Advice for Young Scientists—and Curious People in General - Deepstash
Advice for Young Scientists—and Curious People in General

Advice for Young Scientists—and Curious People in General

Curated from: fs.blog

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Advice For Young Scientists

Advice For Young Scientists

Published in 1979, Advice to a Young Scientist is a practical and philosophical guide to curious people engaged in exploratory activities.

The author, Peter Medawar, was a Nobel Prize-winning biologist, and a lively, witty writer. The book had several key insights for young explorers so that they don’t get lost in their journey.

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Young Scientists: Taking No For An Answer

For real progress, a novice must be willing to give up their best ideas when they are revealed as groundless.

One should learn how to take no for an answer and understand that failure is part of their exploration.

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Young Scientists: Choose What Is Important

It is always better to go for important problems instead of dull, useless problems no one cares about.

Conventional advice tells us to follow our passion, but it is better to go for gold, tackling the crucial issues. Once we are in the process, it will become something we are passionate about.

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Young Scientists: Start Early

While starting a new endeavour, the logical course of action is to accumulate maximum information. This is not feasible according to the author, as time is limited and one cannot go on learning new techniques before beginning the research work.

A better course of action is to start and learn whatever is necessary, letting the urgency of your work guide your learning.

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Young Scientists: Don’t Just Keep Reading

Extensive reading also becomes counterproductive when there is no implementation of knowledge.

Getting results is important if one needs to build confidence and see the visible manifestation of one’s hard work.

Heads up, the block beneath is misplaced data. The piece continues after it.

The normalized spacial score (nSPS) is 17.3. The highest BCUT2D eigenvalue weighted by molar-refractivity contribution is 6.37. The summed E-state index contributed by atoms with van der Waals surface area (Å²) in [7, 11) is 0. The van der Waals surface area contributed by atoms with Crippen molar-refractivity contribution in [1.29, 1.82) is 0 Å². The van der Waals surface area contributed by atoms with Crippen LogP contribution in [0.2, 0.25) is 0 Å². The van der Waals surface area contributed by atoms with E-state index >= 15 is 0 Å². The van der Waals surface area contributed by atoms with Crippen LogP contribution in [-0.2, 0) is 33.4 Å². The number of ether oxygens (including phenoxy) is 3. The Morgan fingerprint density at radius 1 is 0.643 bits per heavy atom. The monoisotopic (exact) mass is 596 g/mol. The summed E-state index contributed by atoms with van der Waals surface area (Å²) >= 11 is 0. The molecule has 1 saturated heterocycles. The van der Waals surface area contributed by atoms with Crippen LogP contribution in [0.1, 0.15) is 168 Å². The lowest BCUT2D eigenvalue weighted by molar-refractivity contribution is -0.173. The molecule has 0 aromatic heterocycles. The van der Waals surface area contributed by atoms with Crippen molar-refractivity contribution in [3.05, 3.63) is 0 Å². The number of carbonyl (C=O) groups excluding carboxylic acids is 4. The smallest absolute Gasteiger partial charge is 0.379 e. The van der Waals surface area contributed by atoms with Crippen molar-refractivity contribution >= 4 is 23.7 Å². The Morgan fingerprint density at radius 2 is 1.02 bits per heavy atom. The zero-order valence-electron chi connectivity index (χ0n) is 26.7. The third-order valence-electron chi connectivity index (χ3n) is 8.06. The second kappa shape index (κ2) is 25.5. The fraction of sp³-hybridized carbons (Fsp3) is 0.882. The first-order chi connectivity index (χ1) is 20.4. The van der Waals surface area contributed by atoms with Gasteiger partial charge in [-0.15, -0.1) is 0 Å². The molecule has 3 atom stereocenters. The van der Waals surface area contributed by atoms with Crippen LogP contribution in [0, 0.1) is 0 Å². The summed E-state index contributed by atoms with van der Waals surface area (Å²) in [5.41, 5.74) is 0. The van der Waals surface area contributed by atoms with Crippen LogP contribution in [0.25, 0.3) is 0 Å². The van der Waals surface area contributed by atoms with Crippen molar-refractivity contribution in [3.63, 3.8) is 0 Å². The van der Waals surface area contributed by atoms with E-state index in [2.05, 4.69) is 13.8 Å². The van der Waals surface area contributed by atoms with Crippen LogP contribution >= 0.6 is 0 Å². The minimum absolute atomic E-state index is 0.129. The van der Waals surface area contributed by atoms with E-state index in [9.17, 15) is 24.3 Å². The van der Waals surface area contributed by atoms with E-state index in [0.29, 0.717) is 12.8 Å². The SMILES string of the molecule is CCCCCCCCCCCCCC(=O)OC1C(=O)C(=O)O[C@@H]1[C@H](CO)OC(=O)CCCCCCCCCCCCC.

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Young Scientists: Effective Collaboration

Effective scientific collaboration is about creating an environment that develops and expands upon the ideas of the various collaborators. The joint idea is not a mediocre ‘design by committee’ but something greater than the sum of its parts.

One has to put aside the ego and become self-aware, not hankering for credit. Being generous towards giving away ideas is for the greater good of society.

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Young Scientists: Moral Dilemmas

If a young scientist suspects that their endeavour might lead to something bad for mankind, one should not start it. It is also in the best interests of society to stay righteous.

We ourselves are the easiest to fool, being most susceptible to self-deception, and then moving towards deceiving other people. It is best to be respectful and stay away from criticizing or habitually disbelieving others.

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Young Scientists: A Creative Environment

The best environment to be creative is a quiet and stable life. A scientist does not need anxiety, privacy invasion, distress or emotional harassment. E

nsure that the environment is safe, where one can share anything with others and can have open discussions.

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